Hefty credit card bills take you on a guilt trip too?
Say no more, because you can now spread your impulse shopping bills over the months and pay them accordingly, through a Credit card.
Or else, if there’s any costly purchase requirement that can’t be postponed and you don’t want to get into the loan hazards, the EMI option on Credit Card can be your go-to option. But with due diligence, because it may come with other hidden repercussions as well.
Hence, before you get your hands dirty on any of the alternate payment options, it’s crucial to learn the feasibility of the EMI option on the credit card.
Come, let’s dig in to find how far these EMI options on Credit cards are valid?
But first, let’s see in how ways Credit Cards can be remitted.
Repayment options on Credit Cards
Credit card bills provide you the liberty to remit the bill in three ways. Each one comes with its own inherent benefits and cost. Let’s analyze all of the repayment options in detail
- One-time payment: It’s the simplest and easiest option wherein the whole of the bill is repaid in one shot without attracting any interest. But it has to be paid timely or else would attract interest.
- Part-payment: On the contrary, this option requires you to make a part payment and then make the remaining payment via monthly installments.
- EMI option on Credit Card: This option helps with scattering your whole credit card bill into EMI (Equated Monthly Installments). It depends on various factors like down payment, time period, interest rates, and most importantly your credit score.
As this option is not much talked about in comparison to the former two, let’s dig deep in to know how it differs.
Ok, so how does Credit Card EMI option work?
So to make Credit cards more desirable, banks came up with an option to provide an EMI payment option on the final bill of the expenses. This works as if the bank has provided a loan to the user in exchange for a monthly repayment option.
Sounds good? But not until the interest rates decide to step in.
The interest rates however depend upon the credit card bill amount that gets converted into EMIs. So, in a way, banks charge interest in exchange for the flexibility that it provides regarding the scattered payment option. Also, it is only applicable to selected and authorized purchases or on the outstanding amount of the credit card bill.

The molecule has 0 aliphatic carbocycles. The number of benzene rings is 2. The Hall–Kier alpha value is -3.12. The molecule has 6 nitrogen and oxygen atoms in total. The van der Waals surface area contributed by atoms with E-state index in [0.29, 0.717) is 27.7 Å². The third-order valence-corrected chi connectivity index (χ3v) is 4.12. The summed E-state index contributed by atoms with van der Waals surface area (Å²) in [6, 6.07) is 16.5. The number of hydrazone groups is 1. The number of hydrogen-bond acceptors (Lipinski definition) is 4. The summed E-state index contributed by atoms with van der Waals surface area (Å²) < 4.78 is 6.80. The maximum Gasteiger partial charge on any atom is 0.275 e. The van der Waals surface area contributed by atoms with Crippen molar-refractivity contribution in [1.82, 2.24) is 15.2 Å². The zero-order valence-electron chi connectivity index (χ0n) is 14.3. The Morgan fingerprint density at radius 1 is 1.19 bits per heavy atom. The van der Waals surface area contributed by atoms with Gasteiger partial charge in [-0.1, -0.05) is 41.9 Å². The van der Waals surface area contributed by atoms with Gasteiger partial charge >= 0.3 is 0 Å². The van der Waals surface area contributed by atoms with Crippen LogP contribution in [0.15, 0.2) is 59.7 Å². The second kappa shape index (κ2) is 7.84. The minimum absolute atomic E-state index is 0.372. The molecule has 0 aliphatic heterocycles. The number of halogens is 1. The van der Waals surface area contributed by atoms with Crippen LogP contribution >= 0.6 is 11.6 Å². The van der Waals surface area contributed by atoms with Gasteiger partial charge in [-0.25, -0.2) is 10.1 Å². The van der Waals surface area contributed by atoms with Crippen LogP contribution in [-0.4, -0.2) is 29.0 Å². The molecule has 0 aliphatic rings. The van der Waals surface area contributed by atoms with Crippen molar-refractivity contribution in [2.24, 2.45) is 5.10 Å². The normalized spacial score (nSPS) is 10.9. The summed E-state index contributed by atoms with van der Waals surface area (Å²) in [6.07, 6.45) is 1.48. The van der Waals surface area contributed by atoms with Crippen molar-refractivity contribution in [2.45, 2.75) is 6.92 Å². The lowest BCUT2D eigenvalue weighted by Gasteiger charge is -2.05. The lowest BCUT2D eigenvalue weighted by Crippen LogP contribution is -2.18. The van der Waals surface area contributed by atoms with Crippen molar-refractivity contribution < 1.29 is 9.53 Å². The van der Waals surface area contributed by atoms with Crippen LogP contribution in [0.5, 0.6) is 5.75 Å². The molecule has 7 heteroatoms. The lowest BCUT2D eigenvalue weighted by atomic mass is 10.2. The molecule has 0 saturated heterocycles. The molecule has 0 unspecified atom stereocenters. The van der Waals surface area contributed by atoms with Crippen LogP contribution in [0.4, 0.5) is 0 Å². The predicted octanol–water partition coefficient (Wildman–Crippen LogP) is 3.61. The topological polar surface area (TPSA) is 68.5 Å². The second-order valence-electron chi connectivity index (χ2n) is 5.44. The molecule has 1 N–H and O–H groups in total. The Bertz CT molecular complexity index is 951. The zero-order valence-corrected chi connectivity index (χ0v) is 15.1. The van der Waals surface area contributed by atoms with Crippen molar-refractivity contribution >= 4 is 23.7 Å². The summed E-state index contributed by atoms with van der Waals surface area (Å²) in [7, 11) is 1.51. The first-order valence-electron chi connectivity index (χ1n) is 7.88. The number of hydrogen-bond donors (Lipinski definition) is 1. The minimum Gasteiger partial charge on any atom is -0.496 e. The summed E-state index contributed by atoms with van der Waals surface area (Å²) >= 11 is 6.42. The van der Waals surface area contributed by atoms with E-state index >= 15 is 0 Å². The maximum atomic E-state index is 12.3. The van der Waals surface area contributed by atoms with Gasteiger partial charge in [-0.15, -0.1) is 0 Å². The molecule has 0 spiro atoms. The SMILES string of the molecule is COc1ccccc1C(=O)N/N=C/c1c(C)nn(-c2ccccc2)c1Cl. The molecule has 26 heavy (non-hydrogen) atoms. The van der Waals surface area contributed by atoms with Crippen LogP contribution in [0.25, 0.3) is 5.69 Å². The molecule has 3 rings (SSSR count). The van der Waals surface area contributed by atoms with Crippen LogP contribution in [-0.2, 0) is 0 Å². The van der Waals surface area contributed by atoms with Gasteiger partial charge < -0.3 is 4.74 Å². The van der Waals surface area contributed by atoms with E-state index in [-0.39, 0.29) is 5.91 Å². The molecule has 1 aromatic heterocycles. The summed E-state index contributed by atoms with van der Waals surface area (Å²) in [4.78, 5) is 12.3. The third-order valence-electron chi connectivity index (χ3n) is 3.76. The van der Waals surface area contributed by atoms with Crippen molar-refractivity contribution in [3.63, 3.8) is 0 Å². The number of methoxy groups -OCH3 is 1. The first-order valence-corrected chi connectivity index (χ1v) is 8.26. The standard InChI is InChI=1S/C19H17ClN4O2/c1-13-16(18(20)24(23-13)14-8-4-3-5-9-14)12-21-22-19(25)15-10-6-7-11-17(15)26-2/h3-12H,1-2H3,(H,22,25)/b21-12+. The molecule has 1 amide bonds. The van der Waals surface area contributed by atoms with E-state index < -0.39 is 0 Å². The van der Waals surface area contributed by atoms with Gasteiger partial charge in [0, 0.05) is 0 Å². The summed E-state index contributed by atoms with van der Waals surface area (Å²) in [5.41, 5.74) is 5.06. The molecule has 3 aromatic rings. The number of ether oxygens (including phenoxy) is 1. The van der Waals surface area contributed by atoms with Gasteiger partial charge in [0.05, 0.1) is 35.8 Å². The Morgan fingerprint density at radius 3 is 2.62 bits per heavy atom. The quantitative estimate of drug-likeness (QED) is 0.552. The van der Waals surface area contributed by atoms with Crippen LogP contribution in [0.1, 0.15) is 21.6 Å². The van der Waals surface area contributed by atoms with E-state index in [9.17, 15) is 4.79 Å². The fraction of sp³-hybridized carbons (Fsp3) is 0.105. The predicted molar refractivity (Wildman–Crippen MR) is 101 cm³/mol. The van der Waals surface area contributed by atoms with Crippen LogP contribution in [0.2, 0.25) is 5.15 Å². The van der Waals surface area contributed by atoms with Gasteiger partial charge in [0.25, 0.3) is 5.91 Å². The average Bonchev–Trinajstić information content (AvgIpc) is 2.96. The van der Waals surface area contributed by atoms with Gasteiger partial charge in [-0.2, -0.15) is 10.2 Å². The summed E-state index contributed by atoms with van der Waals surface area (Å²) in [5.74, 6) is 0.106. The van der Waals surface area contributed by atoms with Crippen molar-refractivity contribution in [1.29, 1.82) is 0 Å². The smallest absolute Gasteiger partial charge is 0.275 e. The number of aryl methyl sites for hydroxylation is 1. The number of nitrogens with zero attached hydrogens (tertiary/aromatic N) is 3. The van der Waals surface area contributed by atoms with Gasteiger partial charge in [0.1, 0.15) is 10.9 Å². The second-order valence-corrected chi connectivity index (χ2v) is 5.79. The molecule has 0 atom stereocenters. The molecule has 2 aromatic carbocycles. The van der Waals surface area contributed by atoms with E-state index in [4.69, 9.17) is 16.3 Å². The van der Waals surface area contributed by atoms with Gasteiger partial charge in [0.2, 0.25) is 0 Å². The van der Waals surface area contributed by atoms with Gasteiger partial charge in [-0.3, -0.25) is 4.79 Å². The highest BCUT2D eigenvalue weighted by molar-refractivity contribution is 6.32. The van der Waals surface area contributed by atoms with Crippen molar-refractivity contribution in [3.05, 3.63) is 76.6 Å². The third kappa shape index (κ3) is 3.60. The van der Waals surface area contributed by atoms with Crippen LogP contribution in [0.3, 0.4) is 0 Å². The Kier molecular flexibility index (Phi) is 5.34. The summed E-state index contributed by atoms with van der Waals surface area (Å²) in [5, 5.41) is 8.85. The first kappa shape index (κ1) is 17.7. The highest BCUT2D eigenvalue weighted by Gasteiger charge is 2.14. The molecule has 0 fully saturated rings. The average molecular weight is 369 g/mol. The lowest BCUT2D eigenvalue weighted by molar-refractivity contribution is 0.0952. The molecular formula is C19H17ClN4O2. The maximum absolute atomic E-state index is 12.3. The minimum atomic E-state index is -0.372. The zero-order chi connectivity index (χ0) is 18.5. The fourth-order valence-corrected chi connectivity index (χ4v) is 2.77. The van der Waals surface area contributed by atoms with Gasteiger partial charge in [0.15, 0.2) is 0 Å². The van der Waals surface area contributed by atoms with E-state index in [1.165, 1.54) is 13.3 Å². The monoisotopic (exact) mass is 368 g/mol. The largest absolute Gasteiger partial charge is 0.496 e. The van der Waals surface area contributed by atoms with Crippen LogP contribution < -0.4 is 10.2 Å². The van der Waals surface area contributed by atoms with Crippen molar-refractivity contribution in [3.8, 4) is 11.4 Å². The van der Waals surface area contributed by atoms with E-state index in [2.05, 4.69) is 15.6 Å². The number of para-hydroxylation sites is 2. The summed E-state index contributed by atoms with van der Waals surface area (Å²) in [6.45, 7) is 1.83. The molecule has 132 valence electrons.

Remember the other costs that determined the EMI rates? If not, here are two of them that plays a crucial role in considering this option.
- Processing fees:
Every bank’s best friend is the processing fee which they levy for converting the bill amount into EMIs. Though it’s a one-time payment, it’s levied either as a flat cost or as a proportion of total outstanding fees.
- Credit limit reduction:
This implies that when you choose the EMI option to pay off the bill, your credit limit is reduced up to the amount of principal. This debt eventually decreases when you make EMI payments. Having said that, keep in mind that until and unless this debt is paid off, you cannot increase the credit limit.
While this might seem attractive upfront but it’s not available to all of the Credit card users. Only a handful of banks offer this service to their regular and credited customers based on their credit scores and past records.
Also, you are advised to keep a check on the foreclosure and cancellation fees in case you want to repay the whole amount before the cessation of tenure. This keeps the picture clear for you to avoid extra penalties for early payments.